Another great battle occupies the fifth and sixth issues of CLANDESTINO. Nahuelpan takes readers across several fronts of the battle, from the advance to flanking groups to more individualized skirmishes. The sequence does a good job of building tension and excitement leading up to the story’s conclusion. Strong artwork notwithstanding, inconsistencies in the give-and-take of the fighting undermine the sequence’s effectiveness, as parts of the fight become unrealistic.

These scenes and others demonstrate the graphic beauty of CLANDESTINO. Blood abounds in every detail of the fight scenes, and it serves to make each sequence a bit more believable. Nahuelpan also uses violence to vary the comic’s color palette. While the NPG is often presented in muted sepia tones, vibrant colors dominate the rebels and their cause. Against the darkness of the desert’s muted tones, those colors come to represent hope.

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As detailed as the action sequences are, some of them are ultimately unbelievable. We know that the main character, Clandestino, is a good fighter, but Nahuelpan takes that a bit too far. In one scene, he jumps out of a car while fighting three assailants and winds up shooting each of them in the head—perhaps a bit too much hyperbole even for a story like this.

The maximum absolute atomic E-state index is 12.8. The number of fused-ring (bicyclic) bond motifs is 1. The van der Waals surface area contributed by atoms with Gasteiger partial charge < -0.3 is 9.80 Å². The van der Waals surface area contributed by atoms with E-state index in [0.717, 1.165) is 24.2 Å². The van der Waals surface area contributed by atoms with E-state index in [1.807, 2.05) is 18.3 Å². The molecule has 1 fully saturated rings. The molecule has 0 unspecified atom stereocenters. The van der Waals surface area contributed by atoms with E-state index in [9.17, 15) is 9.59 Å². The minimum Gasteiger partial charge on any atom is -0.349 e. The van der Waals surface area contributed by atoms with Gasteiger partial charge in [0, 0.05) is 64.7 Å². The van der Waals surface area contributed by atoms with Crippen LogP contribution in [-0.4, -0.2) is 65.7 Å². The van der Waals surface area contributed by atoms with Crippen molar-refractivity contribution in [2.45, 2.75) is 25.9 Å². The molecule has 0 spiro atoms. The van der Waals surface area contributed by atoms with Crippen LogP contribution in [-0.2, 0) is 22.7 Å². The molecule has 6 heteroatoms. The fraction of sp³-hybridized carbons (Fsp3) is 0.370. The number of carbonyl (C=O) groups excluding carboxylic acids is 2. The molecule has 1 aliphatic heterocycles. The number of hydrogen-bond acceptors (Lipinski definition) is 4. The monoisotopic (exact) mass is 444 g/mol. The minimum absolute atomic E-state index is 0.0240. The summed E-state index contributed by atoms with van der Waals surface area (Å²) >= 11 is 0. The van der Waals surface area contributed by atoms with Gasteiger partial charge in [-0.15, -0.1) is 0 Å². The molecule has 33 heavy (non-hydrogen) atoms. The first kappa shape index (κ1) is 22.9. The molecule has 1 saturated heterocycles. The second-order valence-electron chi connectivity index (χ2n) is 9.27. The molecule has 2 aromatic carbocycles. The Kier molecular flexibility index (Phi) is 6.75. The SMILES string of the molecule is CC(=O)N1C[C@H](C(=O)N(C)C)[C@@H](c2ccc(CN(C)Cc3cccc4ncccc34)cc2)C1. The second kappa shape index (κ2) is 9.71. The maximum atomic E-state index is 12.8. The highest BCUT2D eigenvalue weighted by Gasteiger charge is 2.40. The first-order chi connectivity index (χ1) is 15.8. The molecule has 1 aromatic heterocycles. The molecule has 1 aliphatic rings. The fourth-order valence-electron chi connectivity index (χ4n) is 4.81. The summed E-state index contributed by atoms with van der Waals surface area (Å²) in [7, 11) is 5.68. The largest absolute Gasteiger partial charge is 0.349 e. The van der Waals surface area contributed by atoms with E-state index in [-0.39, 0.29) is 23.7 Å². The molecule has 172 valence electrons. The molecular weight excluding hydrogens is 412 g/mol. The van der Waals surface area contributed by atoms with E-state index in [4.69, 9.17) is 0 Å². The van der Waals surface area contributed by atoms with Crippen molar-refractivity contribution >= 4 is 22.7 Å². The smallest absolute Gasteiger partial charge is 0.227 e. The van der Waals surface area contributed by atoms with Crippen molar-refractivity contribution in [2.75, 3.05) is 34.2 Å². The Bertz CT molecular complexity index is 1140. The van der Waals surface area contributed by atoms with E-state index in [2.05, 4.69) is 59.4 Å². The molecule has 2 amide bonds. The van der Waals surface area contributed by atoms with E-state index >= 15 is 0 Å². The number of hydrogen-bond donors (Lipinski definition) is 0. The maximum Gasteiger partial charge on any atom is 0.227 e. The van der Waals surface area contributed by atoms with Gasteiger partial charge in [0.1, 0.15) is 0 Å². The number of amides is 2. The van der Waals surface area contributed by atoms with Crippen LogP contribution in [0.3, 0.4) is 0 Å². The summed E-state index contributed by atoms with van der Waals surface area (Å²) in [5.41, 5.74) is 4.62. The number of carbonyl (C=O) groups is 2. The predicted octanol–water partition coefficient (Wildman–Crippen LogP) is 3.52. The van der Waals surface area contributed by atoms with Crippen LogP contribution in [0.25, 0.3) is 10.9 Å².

Image courtesy of Black Mask Studios

Behold the Verdict

CLANDESTINO is a complex book, with a lot to like and lot to criticize. Ultimately, unbelievable fight sequences, inadequate characterization, and the poor representation of women detract from strong artwork and narration. This mini-series has a lot of potential, but a few tweaks would have gone a long way to improve it.

CLANDESTINO by Amancay Nahuelpan
Though this mini-series has an interesting premise and beautiful art, it's not the best-executed, with characterization problems plaguing it throughout.
60 %
Uphill Battle